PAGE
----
Iwaki A, Iwaki T, Goldman JE, Ogomori K, Tateishi J and Sakaki Y

    Research Laboratory for Genetic Information, Kyushu University, Fukuoka, Japan.

    alpha B-Crystallin is a major protein component of Rosenthal fibers, which massively accumulate in the brains of patients suffering from Alexander's disease. To examine whether or not accumulation of alpha B-crystallin is due to any abnormality of the gene structures, we determined the sequence of the alpha B-crystallin gene in two cases of pathologically confirmed Alexander's disease. Direct sequencing of the promoter and coding regions of the alpha B-crystallin gene in patients revealed them to have a normal sequence. Northern blotting showed a single alpha B-crystallin mRNA species expressed in the Alexander's disease brain.

    Funded by: NEI NIH HHS: EY09331; NINDS NIH HHS: NS17125

    Neuroscience letters 1992;140;1;89-92

  • Copurification of small heat shock protein with alpha B crystallin from human skeletal muscle.

    Kato K, Shinohara H, Goto S, Inaguma Y, Morishita R and Asano T

    Department of Biochemistry, Institute for Developmental Research, Aichi Prefectural Colony, Japan.

    Immunoreactive alpha B crystallin and a 28-kDa protein in an extract of human pectoral muscle were precipitated by (NH4)2SO4 at 40% saturation, and coeluted during column chromatography on DEAE-Sepharose and on Bio-Gel A-5m. The two proteins were separated on a co 1f40 lumn of S-Sepharose HP in the presence of 7 M urea. Further chromatography of each of the two resultant fractions on a column of Superdex 75 pg and on a TSK-SP 5PW column in the presence of urea yielded preparations of alpha B crystallin and the 28-kDa protein each of which gave a single band on sodium dodecyl sulfate-polyacrylamide gel electrophoresis. The final preparation of 28-kDa protein contained at least two subtypes, which were separable on the TSK-SP column. However, fragmentation patterns of the two major 28-kDa proteins after digestion with endoproteinase Asp-N were identical. Amino acid sequences of peptides formed by cleavage of the purified 28-kDa protein and alpha B crystallin were identical to those of particular regions of the deduced amino acid sequences of human small heat shock protein (HSP28) and lens alpha B crystallin, respectively. Using an immunoassay method, with antibodies raised in rabbits, we found that HSP28 was present in all human tissues tested and at high levels (greater than 1 micrograms/mg protein) in the heart and other tissues composed of striated and smooth muscles. HSP28, found with alpha B crystallin, in extracts of several human and bovine tissues was trapped on and coeluted with alpha B crystallin from an affinity column prepared with antibodies against alpha B crystallin. This result suggests that the two proteins are associated in cells.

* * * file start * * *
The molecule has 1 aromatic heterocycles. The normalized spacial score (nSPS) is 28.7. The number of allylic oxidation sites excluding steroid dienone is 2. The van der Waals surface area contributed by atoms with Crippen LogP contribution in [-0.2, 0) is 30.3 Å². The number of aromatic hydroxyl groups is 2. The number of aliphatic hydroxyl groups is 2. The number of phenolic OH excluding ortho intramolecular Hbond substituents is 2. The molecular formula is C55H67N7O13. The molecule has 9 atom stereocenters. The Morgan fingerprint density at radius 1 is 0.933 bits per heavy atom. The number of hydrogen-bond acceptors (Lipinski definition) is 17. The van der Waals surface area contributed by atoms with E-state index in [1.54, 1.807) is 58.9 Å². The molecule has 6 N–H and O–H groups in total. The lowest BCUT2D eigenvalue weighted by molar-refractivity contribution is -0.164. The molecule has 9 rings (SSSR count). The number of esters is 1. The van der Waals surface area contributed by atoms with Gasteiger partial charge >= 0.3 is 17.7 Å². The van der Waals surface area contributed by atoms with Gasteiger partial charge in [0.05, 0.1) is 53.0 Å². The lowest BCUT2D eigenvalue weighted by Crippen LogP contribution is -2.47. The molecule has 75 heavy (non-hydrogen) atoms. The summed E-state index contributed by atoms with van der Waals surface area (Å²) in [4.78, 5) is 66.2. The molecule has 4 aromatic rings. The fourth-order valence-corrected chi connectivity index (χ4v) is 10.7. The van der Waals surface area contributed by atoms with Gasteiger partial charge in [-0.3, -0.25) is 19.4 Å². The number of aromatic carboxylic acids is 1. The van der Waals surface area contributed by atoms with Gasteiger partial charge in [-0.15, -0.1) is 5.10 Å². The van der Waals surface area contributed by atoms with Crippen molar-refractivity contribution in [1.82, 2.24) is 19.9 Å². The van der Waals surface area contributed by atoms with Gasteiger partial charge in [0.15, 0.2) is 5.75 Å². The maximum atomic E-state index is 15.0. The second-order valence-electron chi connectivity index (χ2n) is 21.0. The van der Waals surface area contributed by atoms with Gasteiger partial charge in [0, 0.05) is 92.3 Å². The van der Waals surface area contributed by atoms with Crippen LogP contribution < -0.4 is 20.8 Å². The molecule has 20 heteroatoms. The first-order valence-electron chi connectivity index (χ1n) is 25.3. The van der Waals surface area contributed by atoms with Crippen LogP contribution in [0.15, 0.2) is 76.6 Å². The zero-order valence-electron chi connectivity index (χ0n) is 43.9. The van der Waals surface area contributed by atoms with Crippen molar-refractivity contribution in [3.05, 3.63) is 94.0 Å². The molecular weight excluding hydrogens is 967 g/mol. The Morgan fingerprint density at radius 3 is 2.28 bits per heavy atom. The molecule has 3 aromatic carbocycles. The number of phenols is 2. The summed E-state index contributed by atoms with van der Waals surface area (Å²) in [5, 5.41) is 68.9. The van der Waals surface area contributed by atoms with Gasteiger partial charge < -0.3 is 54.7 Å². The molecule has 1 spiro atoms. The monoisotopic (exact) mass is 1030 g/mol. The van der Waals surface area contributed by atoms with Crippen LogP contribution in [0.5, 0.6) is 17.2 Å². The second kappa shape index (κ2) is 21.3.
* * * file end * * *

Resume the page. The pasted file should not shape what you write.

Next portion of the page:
The Journal of biological chemistry 1992;267;11;7718-25

  • Human alpha B-crystallin gene and preferential promoter function in lens.

    Dubin RA, Ally AH, Chung S and Piatigorsky J

    Laboratory of Molecular and Developmental Biology, National Eye Institute, National Instit 605 utes of Health, Bethesda, Maryland 20892.